Leslie Gelb is a veteran American policy intellectual. A prolific writer, his career stretches back to two years as director of the Pentagon Papers and he remains a force on the Council on Foreign Relations. His recent addition to the pages of Foreign Affairs, ‘<http://www.foreignaffairs.com/articles/64966/leslie-h-gelb/necessity-choice-and-common-sense>Necessity, Choice and Commonsense’ argues that ‘the United States is declining as a nation and a world power. This is a serious yet reversible situation’. Gelb offers a striking vision of US foreign policy that is periodically possessed by three ‘demons’: ideology, partisan politics, and arrogance. China’s demons are similar to Gelb’s American demons, inverted in the mirror of Chinese history and institutional path dependencies.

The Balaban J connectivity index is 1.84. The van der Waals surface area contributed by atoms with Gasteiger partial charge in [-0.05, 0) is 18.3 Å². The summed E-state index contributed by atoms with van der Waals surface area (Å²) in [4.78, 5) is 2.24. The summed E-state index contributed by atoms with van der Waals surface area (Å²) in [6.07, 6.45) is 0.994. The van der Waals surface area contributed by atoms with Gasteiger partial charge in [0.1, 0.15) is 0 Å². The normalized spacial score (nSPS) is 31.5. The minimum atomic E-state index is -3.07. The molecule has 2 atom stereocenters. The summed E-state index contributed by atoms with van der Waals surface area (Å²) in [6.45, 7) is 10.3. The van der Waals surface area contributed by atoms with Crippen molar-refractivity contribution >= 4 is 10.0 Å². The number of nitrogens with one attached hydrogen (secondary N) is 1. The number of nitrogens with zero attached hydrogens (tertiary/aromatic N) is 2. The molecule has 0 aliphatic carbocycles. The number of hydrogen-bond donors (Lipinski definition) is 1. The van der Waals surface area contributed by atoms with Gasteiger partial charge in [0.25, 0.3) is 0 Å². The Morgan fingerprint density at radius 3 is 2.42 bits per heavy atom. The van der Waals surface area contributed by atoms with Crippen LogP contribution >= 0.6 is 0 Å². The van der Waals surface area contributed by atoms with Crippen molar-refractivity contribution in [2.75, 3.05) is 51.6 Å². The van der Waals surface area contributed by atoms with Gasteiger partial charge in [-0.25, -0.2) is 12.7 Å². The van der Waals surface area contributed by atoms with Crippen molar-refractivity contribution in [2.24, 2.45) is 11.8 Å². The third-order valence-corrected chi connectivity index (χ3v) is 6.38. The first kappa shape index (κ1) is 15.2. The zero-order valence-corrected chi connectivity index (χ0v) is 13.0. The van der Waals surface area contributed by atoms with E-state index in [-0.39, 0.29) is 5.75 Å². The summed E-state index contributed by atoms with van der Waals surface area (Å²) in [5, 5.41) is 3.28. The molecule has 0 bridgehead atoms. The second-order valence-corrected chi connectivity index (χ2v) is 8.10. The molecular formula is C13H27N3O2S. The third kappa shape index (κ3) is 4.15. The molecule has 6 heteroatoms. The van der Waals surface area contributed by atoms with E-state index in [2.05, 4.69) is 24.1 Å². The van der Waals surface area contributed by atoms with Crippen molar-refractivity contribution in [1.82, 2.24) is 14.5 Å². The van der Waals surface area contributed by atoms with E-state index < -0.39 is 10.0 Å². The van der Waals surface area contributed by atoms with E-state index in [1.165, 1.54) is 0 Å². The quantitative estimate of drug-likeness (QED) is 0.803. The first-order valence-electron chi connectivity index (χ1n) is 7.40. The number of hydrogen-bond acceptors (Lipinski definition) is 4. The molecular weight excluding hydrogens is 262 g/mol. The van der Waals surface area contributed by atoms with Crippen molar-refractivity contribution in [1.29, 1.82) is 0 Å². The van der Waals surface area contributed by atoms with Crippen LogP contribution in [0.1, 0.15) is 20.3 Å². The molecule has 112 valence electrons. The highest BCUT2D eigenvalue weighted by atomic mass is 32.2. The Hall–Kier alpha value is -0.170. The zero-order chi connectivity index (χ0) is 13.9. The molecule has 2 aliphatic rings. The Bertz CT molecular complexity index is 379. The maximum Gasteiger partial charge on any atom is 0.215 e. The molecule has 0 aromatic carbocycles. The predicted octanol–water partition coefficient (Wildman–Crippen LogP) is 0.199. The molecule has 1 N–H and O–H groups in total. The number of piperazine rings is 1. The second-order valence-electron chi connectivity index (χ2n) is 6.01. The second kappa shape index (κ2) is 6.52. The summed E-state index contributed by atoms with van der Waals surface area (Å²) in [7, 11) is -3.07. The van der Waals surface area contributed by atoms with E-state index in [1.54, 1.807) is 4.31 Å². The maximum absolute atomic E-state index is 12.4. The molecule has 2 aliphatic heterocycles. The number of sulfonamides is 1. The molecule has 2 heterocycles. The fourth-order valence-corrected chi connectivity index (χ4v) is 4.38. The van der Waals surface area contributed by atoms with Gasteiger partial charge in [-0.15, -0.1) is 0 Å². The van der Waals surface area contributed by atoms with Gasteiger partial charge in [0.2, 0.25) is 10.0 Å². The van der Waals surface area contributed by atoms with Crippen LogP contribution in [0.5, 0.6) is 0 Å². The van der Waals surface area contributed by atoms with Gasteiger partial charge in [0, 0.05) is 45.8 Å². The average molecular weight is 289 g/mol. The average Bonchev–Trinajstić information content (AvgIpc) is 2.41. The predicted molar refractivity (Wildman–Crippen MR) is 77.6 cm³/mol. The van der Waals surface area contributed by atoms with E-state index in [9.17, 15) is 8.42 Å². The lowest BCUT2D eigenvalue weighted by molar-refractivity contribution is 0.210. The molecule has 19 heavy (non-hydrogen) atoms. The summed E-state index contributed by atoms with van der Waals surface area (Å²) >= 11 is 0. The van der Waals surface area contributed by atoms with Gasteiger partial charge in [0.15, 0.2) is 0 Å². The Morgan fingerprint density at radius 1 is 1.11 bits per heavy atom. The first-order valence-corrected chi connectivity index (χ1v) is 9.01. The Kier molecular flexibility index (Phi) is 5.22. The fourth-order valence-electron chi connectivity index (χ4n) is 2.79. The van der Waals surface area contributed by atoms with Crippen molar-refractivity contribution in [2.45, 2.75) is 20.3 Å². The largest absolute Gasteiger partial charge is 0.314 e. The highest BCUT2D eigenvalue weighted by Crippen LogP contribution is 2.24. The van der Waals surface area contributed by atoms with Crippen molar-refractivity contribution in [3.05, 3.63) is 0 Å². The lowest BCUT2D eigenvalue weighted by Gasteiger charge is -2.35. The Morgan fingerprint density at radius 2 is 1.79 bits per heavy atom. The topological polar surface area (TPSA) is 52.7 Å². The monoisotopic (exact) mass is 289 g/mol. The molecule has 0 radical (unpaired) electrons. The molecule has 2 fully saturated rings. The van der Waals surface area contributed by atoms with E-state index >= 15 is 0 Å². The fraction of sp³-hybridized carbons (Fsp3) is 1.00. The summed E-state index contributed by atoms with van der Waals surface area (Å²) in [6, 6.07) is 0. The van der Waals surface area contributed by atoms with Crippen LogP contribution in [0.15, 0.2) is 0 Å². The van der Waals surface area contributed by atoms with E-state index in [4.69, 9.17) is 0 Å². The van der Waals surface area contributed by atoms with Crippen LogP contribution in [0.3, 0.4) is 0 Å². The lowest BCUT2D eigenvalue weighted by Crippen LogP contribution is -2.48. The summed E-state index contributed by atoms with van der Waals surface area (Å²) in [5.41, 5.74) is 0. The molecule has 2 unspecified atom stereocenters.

What can you do when you are possessed by a demon? You can always get an exorcism. But exorcists must understand the infernal forces involved before they begin.

One classic symptom of demonic possession is paranoia. Paranoia disarms people’s normal critical faculties and gives them an excuse to misread evidence. Take Rebiya Kadeer’s appearance at the National Press Club in Canberra. In Chinese, the National Press Club is rendered as the ‘State Press Club’. It is difficult to make a clear distinction in Chinese between an organization ‘belonging to the state’ and ‘being nationwide’, so the misreading is understandable. Yet if you ‘know for sure’ that Australia is conspiring against you the actions of a ‘State Press Club’ are sure, incontrovertible proof a conspiracy, and you will warily listen to any explanation that the ‘State Press Club’ is in fact an nationwide entity independent of the state.